Edward Alexander Bouchet graduated valedictorian from Hopkins Grammar School in 1870. That same year, he began his studies at Yale University. He completed his bachelor's degree in 1874. Bouchet made history two years later, becoming the first African American to earn a doctorate degree in the United States. After earning his doctorate in physics, he taught at the Institute for Colored Youth in Philadelphia for more than 25 years.
Born in New Haven, Connecticut, in 1852, Edward Alexander Bouchet is best known for becoming the first African American to earn a doctorate degree in the United States (1876). His father William, a former slave, worked as a servant and later as a porter at Yale University. He also acted as a deacon at the Temple Street Church in New Haven.
The youngest of four children, Bouchet attended New Haven High School from 1866 to 1868. He continued his education at the Hopkins Grammar School, where he studied mathematics and history in addition to learning Latin and Greek. Bouchet graduated valedictorian of his class from Hopkins in 1870.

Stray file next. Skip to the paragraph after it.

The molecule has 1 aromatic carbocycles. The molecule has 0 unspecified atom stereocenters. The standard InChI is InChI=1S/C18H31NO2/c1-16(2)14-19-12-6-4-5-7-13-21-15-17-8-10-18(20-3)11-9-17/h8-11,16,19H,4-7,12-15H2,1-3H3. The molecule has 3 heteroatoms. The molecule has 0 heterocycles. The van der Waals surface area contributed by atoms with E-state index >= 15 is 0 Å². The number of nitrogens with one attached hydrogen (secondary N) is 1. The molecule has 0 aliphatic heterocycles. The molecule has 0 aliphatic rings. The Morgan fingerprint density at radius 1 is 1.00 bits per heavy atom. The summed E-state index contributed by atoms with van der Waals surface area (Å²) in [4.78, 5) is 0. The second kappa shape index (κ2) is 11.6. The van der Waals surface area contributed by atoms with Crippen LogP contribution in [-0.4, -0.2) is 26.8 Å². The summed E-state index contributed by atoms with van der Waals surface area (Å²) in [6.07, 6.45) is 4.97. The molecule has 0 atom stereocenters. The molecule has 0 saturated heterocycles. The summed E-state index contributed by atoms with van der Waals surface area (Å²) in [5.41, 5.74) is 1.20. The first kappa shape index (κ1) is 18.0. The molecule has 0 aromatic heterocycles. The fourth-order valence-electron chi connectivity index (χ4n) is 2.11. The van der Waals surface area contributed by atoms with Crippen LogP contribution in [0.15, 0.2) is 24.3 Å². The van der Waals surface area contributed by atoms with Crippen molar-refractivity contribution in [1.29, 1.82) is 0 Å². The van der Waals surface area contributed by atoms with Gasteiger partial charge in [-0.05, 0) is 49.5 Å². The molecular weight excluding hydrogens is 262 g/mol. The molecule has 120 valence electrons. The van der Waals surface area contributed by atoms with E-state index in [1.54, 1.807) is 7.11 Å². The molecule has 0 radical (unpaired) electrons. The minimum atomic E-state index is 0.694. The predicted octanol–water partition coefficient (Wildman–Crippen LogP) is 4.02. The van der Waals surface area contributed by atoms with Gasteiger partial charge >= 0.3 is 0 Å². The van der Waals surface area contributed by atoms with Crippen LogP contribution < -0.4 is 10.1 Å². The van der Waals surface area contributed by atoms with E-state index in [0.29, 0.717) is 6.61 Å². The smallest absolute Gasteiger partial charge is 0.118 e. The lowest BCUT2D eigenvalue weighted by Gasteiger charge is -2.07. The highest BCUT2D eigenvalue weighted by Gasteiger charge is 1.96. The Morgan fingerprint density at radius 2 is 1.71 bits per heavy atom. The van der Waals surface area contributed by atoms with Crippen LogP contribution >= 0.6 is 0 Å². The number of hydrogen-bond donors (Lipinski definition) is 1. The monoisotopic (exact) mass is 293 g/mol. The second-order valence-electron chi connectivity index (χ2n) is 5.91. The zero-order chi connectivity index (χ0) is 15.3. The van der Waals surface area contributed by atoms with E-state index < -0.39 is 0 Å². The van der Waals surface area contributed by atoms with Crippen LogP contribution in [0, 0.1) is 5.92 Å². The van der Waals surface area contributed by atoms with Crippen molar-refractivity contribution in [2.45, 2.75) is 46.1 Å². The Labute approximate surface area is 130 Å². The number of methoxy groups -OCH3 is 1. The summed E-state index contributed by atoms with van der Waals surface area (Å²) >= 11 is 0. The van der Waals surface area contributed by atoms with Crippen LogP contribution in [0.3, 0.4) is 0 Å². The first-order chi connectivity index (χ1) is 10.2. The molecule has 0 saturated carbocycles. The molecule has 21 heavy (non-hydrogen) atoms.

After leaving the school, Bouchet held a variety of jobs. He worked for Sumner High School in St. Louis, Missouri, and later for the St. Paul Normal and Industrial School in Virginia. From 1908 to 1913, Bouchet served as principal of Lincoln High School.
In poor health, Bouchet retired from work and returned to his hometown of New Haven. He died there in 1918 and was buried by his family without a tombstone. Since his passing, Bouchet has received numerous honors. Yale University installed a tombstone to remember him in 1998, and the school's Graduate School of Arts and Sciences established the Edward Alexander Bouchet Graduate Honor Society in his name. Yale also gives out the Bouchet Leadership Award to academics who help advance diversity in higher education.
"Optics is an example of the different ways a human is able to see things in the world. The same goes for the color of a person's skin and even though optics present that there are differences in color, these do not state that they should necessarily be treated as different."
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